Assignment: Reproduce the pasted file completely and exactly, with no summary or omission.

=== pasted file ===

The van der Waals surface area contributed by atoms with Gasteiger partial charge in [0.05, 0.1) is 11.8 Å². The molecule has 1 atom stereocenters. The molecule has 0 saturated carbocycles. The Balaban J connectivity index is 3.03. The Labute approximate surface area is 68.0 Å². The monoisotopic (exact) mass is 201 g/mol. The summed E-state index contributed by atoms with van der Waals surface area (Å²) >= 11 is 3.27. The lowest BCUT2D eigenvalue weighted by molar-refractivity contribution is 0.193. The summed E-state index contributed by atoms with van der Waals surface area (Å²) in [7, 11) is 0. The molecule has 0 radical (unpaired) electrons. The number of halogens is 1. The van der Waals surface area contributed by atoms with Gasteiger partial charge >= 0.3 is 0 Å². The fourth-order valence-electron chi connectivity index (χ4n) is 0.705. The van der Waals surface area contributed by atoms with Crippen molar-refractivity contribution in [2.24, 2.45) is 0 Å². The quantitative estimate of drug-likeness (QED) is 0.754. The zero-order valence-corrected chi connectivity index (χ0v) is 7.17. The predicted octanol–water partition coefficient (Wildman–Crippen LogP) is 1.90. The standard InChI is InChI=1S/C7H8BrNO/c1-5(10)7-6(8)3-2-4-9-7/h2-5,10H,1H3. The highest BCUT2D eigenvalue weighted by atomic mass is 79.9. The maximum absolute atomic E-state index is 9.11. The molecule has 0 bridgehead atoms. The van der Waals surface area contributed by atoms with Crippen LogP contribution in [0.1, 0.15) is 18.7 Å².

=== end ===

The van der Waals surface area contributed by atoms with Gasteiger partial charge in [0.05, 0.1) is 11.8 Å². The molecule has 1 atom stereocenters. The molecule has 0 saturated carbocycles. The Balaban J connectivity index is 3.03. The Labute approximate surface area is 68.0 Å². The monoisotopic (exact) mass is 201 g/mol. The summed E-state index contributed by atoms with van der Waals surface area (Å²) >= 11 is 3.27. The lowest BCUT2D eigenvalue weighted by molar-refractivity contribution is 0.193. The summed E-state index contributed by atoms with van der Waals surface area (Å²) in [7, 11) is 0. The molecule has 0 radical (unpaired) electrons. The number of halogens is 1. The van der Waals surface area contributed by atoms with Gasteiger partial charge >= 0.3 is 0 Å². The fourth-order valence-electron chi connectivity index (χ4n) is 0.705. The van der Waals surface area contributed by atoms with Crippen molar-refractivity contribution in [2.24, 2.45) is 0 Å². The quantitative estimate of drug-likeness (QED) is 0.754. The zero-order valence-corrected chi connectivity index (χ0v) is 7.17. The predicted octanol–water partition coefficient (Wildman–Crippen LogP) is 1.90. The standard InChI is InChI=1S/C7H8BrNO/c1-5(10)7-6(8)3-2-4-9-7/h2-5,10H,1H3. The highest BCUT2D eigenvalue weighted by atomic mass is 79.9. The maximum absolute atomic E-state index is 9.11. The molecule has 0 bridgehead atoms. The van der Waals surface area contributed by atoms with Crippen LogP contribution in [0.1, 0.15) is 18.7 Å².